Hepatitis B is a viral infection of the liver that can be serious. The hepatitis B virus is carried in the blood and attacks the cells of the liver. Once inside a liver cell, the virus makes the cell produce more virus particles that are then released into the bloodstream. People who cannot clear the virus from their systems face an increased risk of cirrhosis as well as liver cancer.
Hepatitis B infection can cause both short-term (acute) and long-term (chronic) illness. The acute form of the disease usually begins between one month and six months after exposure to the virus. The flu-like illness of acute hepatitis usually clears up within weeks to months. In some cases, however, acute hepatitis can be serious enough to cause hospitalization and rarely, death.
Hepatitis B that persists becomes chronic. A person with chronic hepatitis will have harbored the virus for at least six months, sometimes only with vague symptoms. But the virus continues to be active and can be detected in the blood. Damage to the liver during this state may also continue, eventually causing cirrhosis or liver cancer. The disease can also flare into acute hepatitis.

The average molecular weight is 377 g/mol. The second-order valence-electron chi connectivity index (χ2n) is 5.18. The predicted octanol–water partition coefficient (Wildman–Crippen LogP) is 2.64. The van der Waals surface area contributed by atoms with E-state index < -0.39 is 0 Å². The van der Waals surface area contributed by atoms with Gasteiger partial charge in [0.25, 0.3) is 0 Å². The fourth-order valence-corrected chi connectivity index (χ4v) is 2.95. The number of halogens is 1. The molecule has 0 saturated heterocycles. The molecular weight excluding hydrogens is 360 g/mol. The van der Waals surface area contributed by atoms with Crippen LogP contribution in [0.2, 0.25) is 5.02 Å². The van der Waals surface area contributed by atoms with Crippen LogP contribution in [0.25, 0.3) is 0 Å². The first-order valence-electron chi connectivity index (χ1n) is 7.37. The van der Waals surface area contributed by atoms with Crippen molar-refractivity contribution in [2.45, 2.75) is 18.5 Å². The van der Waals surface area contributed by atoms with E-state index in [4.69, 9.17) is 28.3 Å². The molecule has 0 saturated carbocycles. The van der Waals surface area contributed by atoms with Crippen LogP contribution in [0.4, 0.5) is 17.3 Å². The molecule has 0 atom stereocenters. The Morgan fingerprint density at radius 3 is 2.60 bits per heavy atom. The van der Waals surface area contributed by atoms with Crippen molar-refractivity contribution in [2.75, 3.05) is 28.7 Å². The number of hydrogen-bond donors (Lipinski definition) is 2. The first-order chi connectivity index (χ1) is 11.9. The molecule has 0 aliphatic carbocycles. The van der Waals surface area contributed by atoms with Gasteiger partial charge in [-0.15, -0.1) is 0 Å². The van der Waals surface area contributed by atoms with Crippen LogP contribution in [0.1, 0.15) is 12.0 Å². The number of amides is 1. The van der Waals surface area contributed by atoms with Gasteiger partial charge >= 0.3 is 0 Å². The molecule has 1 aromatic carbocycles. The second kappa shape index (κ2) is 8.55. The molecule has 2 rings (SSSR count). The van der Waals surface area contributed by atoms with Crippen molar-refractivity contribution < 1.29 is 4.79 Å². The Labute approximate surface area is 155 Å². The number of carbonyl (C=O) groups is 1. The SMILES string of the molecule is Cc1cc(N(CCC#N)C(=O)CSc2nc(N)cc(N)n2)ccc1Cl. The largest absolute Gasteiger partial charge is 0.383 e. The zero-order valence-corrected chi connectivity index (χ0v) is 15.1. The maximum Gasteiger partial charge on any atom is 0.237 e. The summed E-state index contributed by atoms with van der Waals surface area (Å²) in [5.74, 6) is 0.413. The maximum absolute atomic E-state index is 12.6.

Many people who have hepatitis B do not show signs of disease. Only about 30% of adults who are infected with hepatitis B will develop an acute episode; 30% of adults will clear the virus without showing any symptoms at all. Among children under the age of four, only about 10% develop symptoms of acute hepatitis. Although children are less likely to show the symptoms of acute hepatitis, they are more likely to develop chronic hepatitis--the chronic state occurs in about 25% of children under the age of four and in about 80% of infants. About 10% of adults infected with hepatitis B will develop chronic disease. But in general, most adults will clear the virus from their system without medical therapy. Many people with chronic infections will clear the virus from their system over time. But doctors will treat these people in an effort to speed up the clearance of the virus, preventing ongoing harm to the liver.
Hepatitis B is spread by contact with bodily fluids; usually blood. It is commonly passed on through sexual contact, intravenous drug use, and use of contaminated blood products. The virus can also be passed from mother to infant during birth.
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